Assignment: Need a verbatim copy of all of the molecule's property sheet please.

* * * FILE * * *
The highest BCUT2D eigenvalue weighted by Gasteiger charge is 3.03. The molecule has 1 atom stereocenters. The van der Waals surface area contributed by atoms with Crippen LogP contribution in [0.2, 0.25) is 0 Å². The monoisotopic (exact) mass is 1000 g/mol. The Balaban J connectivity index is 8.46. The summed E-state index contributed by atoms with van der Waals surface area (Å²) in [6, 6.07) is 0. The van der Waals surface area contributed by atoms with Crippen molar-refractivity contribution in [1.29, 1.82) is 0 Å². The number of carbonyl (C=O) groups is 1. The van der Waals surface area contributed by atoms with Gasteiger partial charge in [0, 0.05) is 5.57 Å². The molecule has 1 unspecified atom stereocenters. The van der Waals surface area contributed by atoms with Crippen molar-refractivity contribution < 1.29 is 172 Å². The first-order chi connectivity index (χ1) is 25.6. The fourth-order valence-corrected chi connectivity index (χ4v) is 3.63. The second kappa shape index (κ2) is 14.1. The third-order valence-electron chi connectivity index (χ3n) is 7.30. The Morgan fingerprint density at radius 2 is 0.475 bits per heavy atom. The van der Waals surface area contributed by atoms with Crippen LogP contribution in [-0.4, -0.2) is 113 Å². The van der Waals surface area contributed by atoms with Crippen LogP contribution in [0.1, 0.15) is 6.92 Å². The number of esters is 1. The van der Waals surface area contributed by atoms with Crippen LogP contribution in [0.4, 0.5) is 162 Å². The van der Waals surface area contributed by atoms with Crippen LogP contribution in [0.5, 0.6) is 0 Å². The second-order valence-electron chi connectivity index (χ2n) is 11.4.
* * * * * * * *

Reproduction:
The highest BCUT2D eigenvalue weighted by Gasteiger charge is 3.03. The molecule has 1 atom stereocenters. The van der Waals surface area contributed by atoms with Crippen LogP contribution in [0.2, 0.25) is 0 Å². The monoisotopic (exact) mass is 1000 g/mol. The Balaban J connectivity index is 8.46. The summed E-state index contributed by atoms with van der Waals surface area (Å²) in [6, 6.07) is 0. The van der Waals surface area contributed by atoms with Crippen molar-refractivity contribution in [1.29, 1.82) is 0 Å². The number of carbonyl (C=O) groups is 1. The van der Waals surface area contributed by atoms with Gasteiger partial charge in [0, 0.05) is 5.57 Å². The molecule has 1 unspecified atom stereocenters. The van der Waals surface area contributed by atoms with Crippen molar-refractivity contribution < 1.29 is 172 Å². The first-order chi connectivity index (χ1) is 25.6. The fourth-order valence-corrected chi connectivity index (χ4v) is 3.63. The second kappa shape index (κ2) is 14.1. The third-order valence-electron chi connectivity index (χ3n) is 7.30. The Morgan fingerprint density at radius 2 is 0.475 bits per heavy atom. The van der Waals surface area contributed by atoms with Crippen LogP contribution in [-0.4, -0.2) is 113 Å². The van der Waals surface area contributed by atoms with Crippen LogP contribution in [0.1, 0.15) is 6.92 Å². The number of esters is 1. The van der Waals surface area contributed by atoms with Crippen LogP contribution in [0.4, 0.5) is 162 Å². The van der Waals surface area contributed by atoms with Crippen LogP contribution in [0.5, 0.6) is 0 Å². The second-order valence-electron chi connectivity index (χ2n) is 11.4.